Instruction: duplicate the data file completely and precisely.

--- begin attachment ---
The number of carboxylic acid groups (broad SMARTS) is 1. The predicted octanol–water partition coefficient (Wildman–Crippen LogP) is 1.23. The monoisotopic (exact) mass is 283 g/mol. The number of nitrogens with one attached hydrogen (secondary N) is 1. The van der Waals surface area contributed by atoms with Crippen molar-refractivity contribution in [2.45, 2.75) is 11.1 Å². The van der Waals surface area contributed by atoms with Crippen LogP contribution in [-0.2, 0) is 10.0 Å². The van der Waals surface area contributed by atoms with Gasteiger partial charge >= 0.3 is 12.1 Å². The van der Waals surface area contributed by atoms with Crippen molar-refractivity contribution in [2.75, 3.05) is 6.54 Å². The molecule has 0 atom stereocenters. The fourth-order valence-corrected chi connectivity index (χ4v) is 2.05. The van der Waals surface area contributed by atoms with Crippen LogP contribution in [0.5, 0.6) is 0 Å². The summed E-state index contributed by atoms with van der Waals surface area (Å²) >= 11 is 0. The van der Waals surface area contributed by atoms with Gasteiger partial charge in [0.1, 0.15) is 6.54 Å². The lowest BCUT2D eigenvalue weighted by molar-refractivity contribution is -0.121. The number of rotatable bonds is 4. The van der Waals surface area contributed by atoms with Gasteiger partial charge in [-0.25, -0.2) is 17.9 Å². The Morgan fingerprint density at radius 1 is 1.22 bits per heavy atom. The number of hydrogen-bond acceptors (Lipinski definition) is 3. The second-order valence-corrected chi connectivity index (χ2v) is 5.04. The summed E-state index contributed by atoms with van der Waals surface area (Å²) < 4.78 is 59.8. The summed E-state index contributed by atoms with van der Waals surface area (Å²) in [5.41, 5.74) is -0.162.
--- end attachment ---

The number of carboxylic acid groups (broad SMARTS) is 1. The predicted octanol–water partition coefficient (Wildman–Crippen LogP) is 1.23. The monoisotopic (exact) mass is 283 g/mol. The number of nitrogens with one attached hydrogen (secondary N) is 1. The van der Waals surface area contributed by atoms with Crippen molar-refractivity contribution in [2.45, 2.75) is 11.1 Å². The van der Waals surface area contributed by atoms with Crippen LogP contribution in [-0.2, 0) is 10.0 Å². The van der Waals surface area contributed by atoms with Gasteiger partial charge >= 0.3 is 12.1 Å². The van der Waals surface area contributed by atoms with Crippen molar-refractivity contribution in [2.75, 3.05) is 6.54 Å². The molecule has 0 atom stereocenters. The fourth-order valence-corrected chi connectivity index (χ4v) is 2.05. The van der Waals surface area contributed by atoms with Crippen LogP contribution in [0.5, 0.6) is 0 Å². The summed E-state index contributed by atoms with van der Waals surface area (Å²) >= 11 is 0. The van der Waals surface area contributed by atoms with Gasteiger partial charge in [0.1, 0.15) is 6.54 Å². The lowest BCUT2D eigenvalue weighted by molar-refractivity contribution is -0.121. The number of rotatable bonds is 4. The van der Waals surface area contributed by atoms with Gasteiger partial charge in [-0.25, -0.2) is 17.9 Å². The Morgan fingerprint density at radius 1 is 1.22 bits per heavy atom. The number of hydrogen-bond acceptors (Lipinski definition) is 3. The second-order valence-corrected chi connectivity index (χ2v) is 5.04. The summed E-state index contributed by atoms with van der Waals surface area (Å²) < 4.78 is 59.8. The summed E-state index contributed by atoms with van der Waals surface area (Å²) in [5.41, 5.74) is -0.162.